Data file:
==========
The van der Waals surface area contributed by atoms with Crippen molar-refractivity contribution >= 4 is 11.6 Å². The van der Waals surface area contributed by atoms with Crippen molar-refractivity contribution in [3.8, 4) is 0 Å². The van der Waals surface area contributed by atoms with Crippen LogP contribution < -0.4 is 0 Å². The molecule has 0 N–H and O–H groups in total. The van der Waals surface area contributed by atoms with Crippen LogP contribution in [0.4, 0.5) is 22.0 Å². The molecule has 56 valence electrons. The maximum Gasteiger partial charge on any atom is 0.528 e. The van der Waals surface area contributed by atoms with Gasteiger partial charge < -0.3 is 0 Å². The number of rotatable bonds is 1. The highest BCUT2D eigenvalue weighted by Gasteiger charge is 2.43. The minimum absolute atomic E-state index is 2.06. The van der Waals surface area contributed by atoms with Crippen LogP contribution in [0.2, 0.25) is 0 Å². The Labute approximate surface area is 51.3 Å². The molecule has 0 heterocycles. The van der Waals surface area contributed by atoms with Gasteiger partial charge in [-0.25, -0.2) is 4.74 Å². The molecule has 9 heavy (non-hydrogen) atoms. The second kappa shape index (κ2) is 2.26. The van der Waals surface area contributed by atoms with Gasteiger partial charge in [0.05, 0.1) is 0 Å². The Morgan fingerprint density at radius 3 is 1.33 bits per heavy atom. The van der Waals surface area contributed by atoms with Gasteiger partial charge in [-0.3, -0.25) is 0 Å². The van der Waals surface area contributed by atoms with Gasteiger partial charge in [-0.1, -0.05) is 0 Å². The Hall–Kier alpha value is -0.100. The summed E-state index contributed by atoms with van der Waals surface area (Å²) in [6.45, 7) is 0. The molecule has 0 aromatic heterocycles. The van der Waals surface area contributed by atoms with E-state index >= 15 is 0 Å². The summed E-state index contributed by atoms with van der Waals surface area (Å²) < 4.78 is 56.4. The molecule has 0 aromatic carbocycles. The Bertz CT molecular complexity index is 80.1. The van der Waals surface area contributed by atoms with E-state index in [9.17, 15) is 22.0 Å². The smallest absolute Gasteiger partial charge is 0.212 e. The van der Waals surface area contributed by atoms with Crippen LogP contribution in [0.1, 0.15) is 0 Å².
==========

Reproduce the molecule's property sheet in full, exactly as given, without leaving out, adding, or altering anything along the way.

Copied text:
The van der Waals surface area contributed by atoms with Crippen molar-refractivity contribution >= 4 is 11.6 Å². The van der Waals surface area contributed by atoms with Crippen molar-refractivity contribution in [3.8, 4) is 0 Å². The van der Waals surface area contributed by atoms with Crippen LogP contribution < -0.4 is 0 Å². The molecule has 0 N–H and O–H groups in total. The van der Waals surface area contributed by atoms with Crippen LogP contribution in [0.4, 0.5) is 22.0 Å². The molecule has 56 valence electrons. The maximum Gasteiger partial charge on any atom is 0.528 e. The van der Waals surface area contributed by atoms with Gasteiger partial charge < -0.3 is 0 Å². The number of rotatable bonds is 1. The highest BCUT2D eigenvalue weighted by Gasteiger charge is 2.43. The minimum absolute atomic E-state index is 2.06. The van der Waals surface area contributed by atoms with Crippen LogP contribution in [0.2, 0.25) is 0 Å². The Labute approximate surface area is 51.3 Å². The molecule has 0 heterocycles. The van der Waals surface area contributed by atoms with Gasteiger partial charge in [-0.25, -0.2) is 4.74 Å². The molecule has 9 heavy (non-hydrogen) atoms. The second kappa shape index (κ2) is 2.26. The van der Waals surface area contributed by atoms with Gasteiger partial charge in [0.05, 0.1) is 0 Å². The Morgan fingerprint density at radius 3 is 1.33 bits per heavy atom. The van der Waals surface area contributed by atoms with Gasteiger partial charge in [-0.3, -0.25) is 0 Å². The van der Waals surface area contributed by atoms with Gasteiger partial charge in [-0.1, -0.05) is 0 Å². The Hall–Kier alpha value is -0.100. The summed E-state index contributed by atoms with van der Waals surface area (Å²) in [6.45, 7) is 0. The molecule has 0 aromatic heterocycles. The van der Waals surface area contributed by atoms with E-state index >= 15 is 0 Å². The summed E-state index contributed by atoms with van der Waals surface area (Å²) < 4.78 is 56.4. The molecule has 0 aromatic carbocycles. The Bertz CT molecular complexity index is 80.1. The van der Waals surface area contributed by atoms with E-state index in [9.17, 15) is 22.0 Å². The smallest absolute Gasteiger partial charge is 0.212 e. The van der Waals surface area contributed by atoms with Crippen LogP contribution in [0.1, 0.15) is 0 Å².